Neil Woodford is ready to gamble on UK domestic shares – but is he right to do so? In a recent note to investors quoted by Money Observer, he claimed that domestic stocks are currently the best investment opportunity of the past 30 years.

That might sound odd, coming off the back of a quarter in which Woodford’s domestic strategy missed some of the stock market’s biggest gains in six years.

Woodford’s own note admitted that the six-year-high quarterly gain made by the UK stock market in Q1 2019 was driven by “large, global dollar-earners, such as the oil majors, mining companies and consumer goods companies”.

So why is he looking to domestic UK stocks instead of these global mega brands in traditionally revenue-generating industries like oil, mining and consumer goods?

US economic pressure


At the time, the US Federal Reserve had just revised its forecast for 2019 from two expected interest rate rises to none – but few analysts had yet predicted that the Fed would actually cut rates in July, counteracting the December 2018 rate hike.

Even so, Woodford pointed to the Fed’s sentiment as a sign that the US economy was losing momentum, but added that UK domestic equities still held promise.

“Valuation is the only reliable predictor of long-term investment returns,” he said, adding that the unfair treatment of UK domestic stocks since the EU Referendum result has led to “a valuation opportunity the likes of which I haven’t seen for more than 30 years”.

Brexit uncertainty in 2018


His comments follow a difficult year for Britain. As the Brexit negotiations took shape, it became increasingly apparent that the UK was unlikely to leave the EU on schedule in March 2019.

Uncertainty is rarely welcome in the financial markets, and the FTSE 100 responded with its worst year in a decade, losing an eighth of its value.

While 12.5% sounds bad enough in itself, that’s equivalent to a staggering £240 billion of value for shareholders, taking the index down from 7,687 at the end of 2017 to 6,728 as the bells chimed to ring in 2019.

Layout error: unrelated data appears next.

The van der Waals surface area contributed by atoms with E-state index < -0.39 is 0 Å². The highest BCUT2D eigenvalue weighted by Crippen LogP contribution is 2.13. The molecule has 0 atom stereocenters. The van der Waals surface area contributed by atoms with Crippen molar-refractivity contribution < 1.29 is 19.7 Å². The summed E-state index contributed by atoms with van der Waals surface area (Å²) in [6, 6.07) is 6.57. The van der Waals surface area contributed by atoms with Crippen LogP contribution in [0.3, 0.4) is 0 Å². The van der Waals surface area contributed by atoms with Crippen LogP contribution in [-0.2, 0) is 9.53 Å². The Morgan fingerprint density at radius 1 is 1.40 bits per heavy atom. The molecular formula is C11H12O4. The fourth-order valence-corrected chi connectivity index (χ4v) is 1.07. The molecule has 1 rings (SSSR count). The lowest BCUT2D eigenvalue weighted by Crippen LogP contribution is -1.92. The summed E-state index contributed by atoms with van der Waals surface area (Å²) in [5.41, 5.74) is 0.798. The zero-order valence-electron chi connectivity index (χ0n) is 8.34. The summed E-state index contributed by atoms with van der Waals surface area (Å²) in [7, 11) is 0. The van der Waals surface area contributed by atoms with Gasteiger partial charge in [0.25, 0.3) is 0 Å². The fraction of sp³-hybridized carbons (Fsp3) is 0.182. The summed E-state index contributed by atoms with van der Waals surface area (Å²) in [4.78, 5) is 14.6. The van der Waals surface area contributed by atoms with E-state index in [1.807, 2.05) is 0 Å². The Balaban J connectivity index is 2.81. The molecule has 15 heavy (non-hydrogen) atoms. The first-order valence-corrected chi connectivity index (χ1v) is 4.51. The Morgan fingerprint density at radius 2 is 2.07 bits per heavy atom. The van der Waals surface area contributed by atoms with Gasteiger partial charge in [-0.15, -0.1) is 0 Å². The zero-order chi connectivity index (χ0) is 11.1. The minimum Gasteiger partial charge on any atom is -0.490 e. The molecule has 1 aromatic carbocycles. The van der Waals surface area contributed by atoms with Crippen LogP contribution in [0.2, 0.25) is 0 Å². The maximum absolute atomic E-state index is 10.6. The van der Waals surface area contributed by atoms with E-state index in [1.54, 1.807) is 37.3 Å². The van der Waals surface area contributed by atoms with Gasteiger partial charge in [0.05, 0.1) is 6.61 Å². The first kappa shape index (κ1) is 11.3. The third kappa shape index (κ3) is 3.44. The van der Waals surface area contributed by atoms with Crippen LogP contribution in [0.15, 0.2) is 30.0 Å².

But even in the face of uncertainty, the markets tend to rebound as less risk-averse investors capitalise on the opportunities provided by undervalued stocks – so is this set to happen in the domestic market?

Positive performance in 2019


The first quarter was dominated by those global stocks, but that should not distract from the positive performance seen closer to home in the first quarter too.

Woodford’s note read: “During March, we saw better-than-expected economic data in many different parts of the UK economy, including industrial production, unemployment, wage growth and retail sales.”

He added that his managed funds were positioned to take full advantage of any gain in undervalued stocks: “The portfolios are populated with profoundly undervalued companies, many that are exposed to the UK economy.”

But predicting when the bounceback will happen is all part of the alchemy of investing, and Woodford admitted that this doesn’t always look good for outside observers.

“From time to time, markets become detached from valuation reality and while they are, fund managers like me appear to be incapable of delivering good outcomes,” he wrote.

This of course culminated in the LF Woodford Equity Income Fund suspending trading in early June 2019 amid illiquidity concerns – triggered by a fall in the relative value of liquid to illiquid stocks in the fund.

2019 – the bounceback begins?


Woodford may have been an unfortunate victim of bad timing, which was worsened by three of the more liquid stocks in the portfolio suspending trading and driving the ratio past the WEIF’s illiquidity alert threshold.

Had this not happened, it’s likely that the fund – despite losing significant value in recent years – would have stayed within its trading guidelines.

This raises the question of whether British-based stocks are on the brink of the bounceback Woodford has been predicting, at a time when many global stocks are making double digit gains.

Investors who choose to gamble on a British basket will be disappointed if that value doesn’t emerge, especially in a climate of continued Brexit uncertainty.

But equally, those who have followed Woodford in the past could be left ruing the missed opportunity if the UK domestic market surges before the chimes of 2020 ring out.


Disclaimer: The information provided here is not investment, tax or financial advice. You should consult with a licensed professional for advice concerning your specific situation.